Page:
Can you say "massive heart attack" boys and girls? Sure. I knew you could.

Six days later I recalled that I maintain a second set of point-in-time backups on a different hard drive that I periodically send elsewhere for safe keeping. The logic behind this is that if there is a fire, explosion, or nanoswarm outbreak and my apartment is demolished I won't be out all of my data, just the data on the arrays saved after the backup is made. It took a couple of days to get that drive back, and after I finish cleaning things out I'm going to try to restore from that, and hopefully I'll only be out files dating back a week or two. Otherwise, I'll have a hell of a lot of code to recreate.

On top of all of that... I was feeling surprisingly good this evening after work. Not quite lollypops, sunshine, and bluebirds with empty cloacae perching on my shoulder but certainly up to doing a bit of writing. Things were hunky-dory until I suddenly lost my connections to Leandra and the other hosts on my network. Then Lyssa suddenly lost access to everything. Each individual system was up, verified from the console, but nothing was talking to anything else. Around the same time Hasufin knocked on the front door... you guessed it, the Ethernet switch on the LAN picked that very second to blow its tiny little silicon brains out in a stunning (and by stunning I mean enraging) reenactment of the final moments of Kurt Cobain.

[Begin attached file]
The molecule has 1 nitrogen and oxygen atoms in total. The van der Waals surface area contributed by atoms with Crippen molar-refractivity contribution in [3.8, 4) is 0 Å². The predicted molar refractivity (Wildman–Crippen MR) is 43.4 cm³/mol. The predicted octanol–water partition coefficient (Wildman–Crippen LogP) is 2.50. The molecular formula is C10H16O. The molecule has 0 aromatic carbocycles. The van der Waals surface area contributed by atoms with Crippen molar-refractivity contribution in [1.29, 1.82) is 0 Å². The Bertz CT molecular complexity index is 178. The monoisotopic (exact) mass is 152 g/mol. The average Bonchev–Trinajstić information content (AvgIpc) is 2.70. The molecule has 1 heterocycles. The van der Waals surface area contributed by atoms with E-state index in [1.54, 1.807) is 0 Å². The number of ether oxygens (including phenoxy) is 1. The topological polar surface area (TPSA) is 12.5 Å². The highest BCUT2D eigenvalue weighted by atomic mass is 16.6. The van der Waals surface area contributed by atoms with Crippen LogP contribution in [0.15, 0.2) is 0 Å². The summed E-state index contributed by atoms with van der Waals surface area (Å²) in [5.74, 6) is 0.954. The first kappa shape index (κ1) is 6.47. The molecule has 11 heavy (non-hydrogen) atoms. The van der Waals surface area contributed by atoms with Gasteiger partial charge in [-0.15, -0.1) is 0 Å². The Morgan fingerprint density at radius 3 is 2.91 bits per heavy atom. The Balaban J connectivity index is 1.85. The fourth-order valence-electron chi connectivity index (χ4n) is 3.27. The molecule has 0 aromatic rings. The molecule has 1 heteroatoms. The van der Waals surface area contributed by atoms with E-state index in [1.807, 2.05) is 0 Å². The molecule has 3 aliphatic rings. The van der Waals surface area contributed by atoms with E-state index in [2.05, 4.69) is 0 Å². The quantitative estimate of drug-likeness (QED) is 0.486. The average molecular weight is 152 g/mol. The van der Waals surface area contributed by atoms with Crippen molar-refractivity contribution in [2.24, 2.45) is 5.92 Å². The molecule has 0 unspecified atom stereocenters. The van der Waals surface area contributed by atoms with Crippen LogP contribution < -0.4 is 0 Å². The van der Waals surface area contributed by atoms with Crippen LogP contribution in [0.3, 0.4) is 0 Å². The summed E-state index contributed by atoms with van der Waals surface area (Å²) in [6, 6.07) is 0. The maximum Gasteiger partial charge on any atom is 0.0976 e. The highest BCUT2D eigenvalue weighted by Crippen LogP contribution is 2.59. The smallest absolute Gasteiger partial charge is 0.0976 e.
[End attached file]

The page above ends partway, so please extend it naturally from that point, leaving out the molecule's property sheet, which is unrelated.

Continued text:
We spent a good two hours crawling around under the desk and inside the shelf-cum-server rack disconnecting plugs, rearranging CAT-5 and trying not to accidentally set anything on fire. If for no other reason than to squeeze into the space between the first shelf of art supplies and the tops of most of the servers I think it's high time I lose ten or fifteen pounds because it's getting hard to pull off the crazy Harry Houdini contortions that are good for squirming behind server racks, beneath raised floors in server rooms, and through ventilation ducts. It didn't take long to figure out that the switch was bad, so I swapped in the spare I keep laying around for just such an emergency, a Catalyst 2900 XL series that a friend gave me a few months ago, but that came up bupkis as well. The thing about managed switches is that you never can tell how they're configured if they're used so that probably had something to do with it. We eventually excavated the pair of five-port double emergency "keep these around if all you've got left are punchcards", ganged them together, and plugged everything into those.